In one of my previous posts, I used measurements from the GPS receiver on-board the Lucky-7 cubesat in order to find the TLE that best matched its orbit, and help determine which NORAD ID corresponded to Lucky-7.

Now I have used the same GPS measurements to perform precise orbit determination with GMAT. Here I describe the results of this experiment.

I have used a Jupyter notebook to write the GPS measurements in a tracking data file that GMAT can understand, and also to interpret and plot the results obtained with GMAT. The Lucky-7 GPS data contains ECEF positions and time (written as GPS time of week) between 14:00 and 23:00 UTC of 2019-07-22, which corresponds to approximately 5.6 orbits.

The GPS data is written to a GMAT tracking file and the following GMAT script is used to perform orbit determination. Initially, I ran this script using a state vector obtained from the TLEs, but after performing orbit determination, the result obtained can be used as initial state vector.

The force model used in GMAT intends to be as accurate as possible. It includes non-spherical Earth gravity with 360×360 EGM96 spherical harmonic coefficients, point forces for all other significant objects in the solar system, the MSISE90 atmosphere model using historical space weather taken from Celestrak, solid Earth tides, solar radiation pressure, and relativistic effects. The mass and area of Lucky-7 I have used are just crude estimates based on the fact that it is a 1U cubesat.

The GMAT script needs to be run first in orbit determination mode to produce the following estimation report. This report is then read in the Jupyter notebook in order to plot the residuals. These are shown below.

For reasons that are explained below, only the first 330 GPS measurements are considered for orbit determination. Therefore, the residuals after 20:00 UTC are much larger.

The problem with the plot of residuals shown above is that it is in ECEF coordinates, which are not so easy to interpret. It is much more useful to show the residuals in VNB coordinates, which are formed by a V vector, pointing in the direction of the velocity vector of the spacecraft, an N vector, which is normal to the orbital plane, and a B vector, which completes a right-handed orthonormal frame. The B vector lies in the orbital plane and points towards the Earth (though not exactly towards the Earth centre unless the orbit is circular).

To plot the residuals in VNB coordinates, it is necessary to run the GMAT script again in propagation mode to produce a CCSDS OEM file containing the state vector of Lucky-7 in ECI coordinates. The OEM file is then read in Python, the ECEF residuals are rotated to ECI coordinates using Astropy, and then rotated to VNB coordinates. The results are shown in the figure below.

There is a very noticeable jump in the residual of the V coordinate sometime after 20:00 UTC. This is the reason why the measurements after this moment haven’t been included in the orbit determination. The jump is most likely cause by some jump in the clock of the GPS receiver on-board Lucky-7. At an orbital speed of approximately 7.5km/s, 75m corresponds to 10ms. Thus, it seems that at some point the timestamps of the GPS receiver start being 10ms earlier than they should. This is a problem with the GPS receiver. No serious GPS receiver should do this, especially if it is going to be used for orbit determination or other applications where measurement timestamping is critical.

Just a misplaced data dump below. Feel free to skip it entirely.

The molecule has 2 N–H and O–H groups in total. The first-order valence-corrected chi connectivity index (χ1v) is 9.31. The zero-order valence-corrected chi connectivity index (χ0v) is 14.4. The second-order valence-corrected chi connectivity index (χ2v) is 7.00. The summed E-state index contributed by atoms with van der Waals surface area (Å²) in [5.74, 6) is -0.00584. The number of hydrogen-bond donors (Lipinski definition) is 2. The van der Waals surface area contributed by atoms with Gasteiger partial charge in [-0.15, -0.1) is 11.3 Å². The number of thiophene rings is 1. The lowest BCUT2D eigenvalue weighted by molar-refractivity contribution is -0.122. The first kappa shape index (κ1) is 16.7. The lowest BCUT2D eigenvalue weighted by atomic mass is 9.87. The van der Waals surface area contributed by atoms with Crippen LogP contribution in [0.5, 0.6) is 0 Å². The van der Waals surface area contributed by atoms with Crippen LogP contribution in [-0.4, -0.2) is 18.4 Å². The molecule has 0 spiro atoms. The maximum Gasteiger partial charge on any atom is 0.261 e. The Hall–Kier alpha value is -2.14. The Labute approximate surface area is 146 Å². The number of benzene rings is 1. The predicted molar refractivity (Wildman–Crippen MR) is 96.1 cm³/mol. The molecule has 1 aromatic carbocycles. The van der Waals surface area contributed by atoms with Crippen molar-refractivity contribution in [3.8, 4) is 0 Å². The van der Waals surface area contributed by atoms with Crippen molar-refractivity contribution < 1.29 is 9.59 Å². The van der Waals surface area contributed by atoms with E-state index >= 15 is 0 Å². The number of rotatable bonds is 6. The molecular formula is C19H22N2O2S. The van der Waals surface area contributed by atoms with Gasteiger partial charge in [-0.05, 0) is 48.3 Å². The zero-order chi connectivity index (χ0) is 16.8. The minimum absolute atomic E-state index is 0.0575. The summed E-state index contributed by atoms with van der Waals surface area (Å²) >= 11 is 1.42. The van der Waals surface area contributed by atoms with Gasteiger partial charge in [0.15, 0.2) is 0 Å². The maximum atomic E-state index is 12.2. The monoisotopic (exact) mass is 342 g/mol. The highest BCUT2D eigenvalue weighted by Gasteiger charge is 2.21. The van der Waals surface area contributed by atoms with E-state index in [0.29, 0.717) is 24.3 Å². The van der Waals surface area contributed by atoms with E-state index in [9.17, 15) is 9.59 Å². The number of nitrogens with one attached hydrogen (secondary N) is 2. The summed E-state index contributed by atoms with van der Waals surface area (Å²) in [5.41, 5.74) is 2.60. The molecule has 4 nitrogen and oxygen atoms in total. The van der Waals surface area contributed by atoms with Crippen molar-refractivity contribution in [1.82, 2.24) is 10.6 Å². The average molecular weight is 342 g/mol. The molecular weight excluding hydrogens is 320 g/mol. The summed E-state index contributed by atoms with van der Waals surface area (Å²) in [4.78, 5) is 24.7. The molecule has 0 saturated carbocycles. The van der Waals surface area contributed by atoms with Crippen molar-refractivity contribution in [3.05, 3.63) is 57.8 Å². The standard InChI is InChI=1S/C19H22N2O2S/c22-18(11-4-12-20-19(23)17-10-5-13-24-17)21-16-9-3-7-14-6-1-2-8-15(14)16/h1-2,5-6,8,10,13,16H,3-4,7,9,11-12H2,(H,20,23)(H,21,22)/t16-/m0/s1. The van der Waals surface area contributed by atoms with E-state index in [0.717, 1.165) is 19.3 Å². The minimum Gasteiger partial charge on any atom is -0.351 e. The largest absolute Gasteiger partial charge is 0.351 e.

Of course, there is no guarantee that the timestamps for the measurements before 20:00 UTC are correct either. The important point is that all the timestamps need to be consistent, meaning that they have a constant offset to UTC time. The problem here is that this offset jumps at some point.

If we zoom in the figure above, we see that the residuals for the V and N coordinates are usually smaller than 5m, which is the typical error that a GPS receiver might give. On the other hand, the residuals for the B coordinate have a much greater standard deviation and seem to be centred on -10m instead of zero.

I am not sure of the reason why the B residuals are biased. The bias means that, according to the GPS measurements, the orbit is 10m higher than the precise orbit found by GMAT. Maybe this is because the drag modelling is not accurate enough.

This study has shown the possibilities of running precise orbit determination with a GPS receiver on-board a cubesat in low Earth orbit. For an interval of several revolutions, the orbit is determined with metric level precision. It would be interesting to study measurements over the course of several days to see the magnitude of the effect of orbital perturbations that are not taken into account in the GMAT force model.

**Update:** After some discussion on Twitter with the SkyFox Labs team, it seems that the problem with the timestamping of the GPS measurements after 20:00 UTC doesn’t have anything to do with the on-board GPS receiver, but rather with the way that the telemetry was processed on ground to produce the CSV file I used. The GPS timestamp is encoded in the Lucky-7 telemetry using 1/256th of a second units (approximately 3.9ms). Then this telemetry was processed with a Scilab script to generate the CSV file.

If we look at the fractional parts of the timestamps in the CSV file, we see that all of them are 0.64 up until some point, where they jump to 0.65. This jump of 10ms coincides with the moment when the jump in the V residual happens.

There is no possible way that the Lucky-7 telemetry has transmitted this jump, as 10ms is not an integer multiple of 1/256 seconds, so this jump must be caused by a bug in the Scilab script.

In fact, correcting the V residuals by adding them the magnitude of the velocity vector times 10ms gives the figure below, where the jump in the V component has disappeared. This shows that all the measurements where taken at a fractional part of 0.64 seconds, despite what the CSV file says.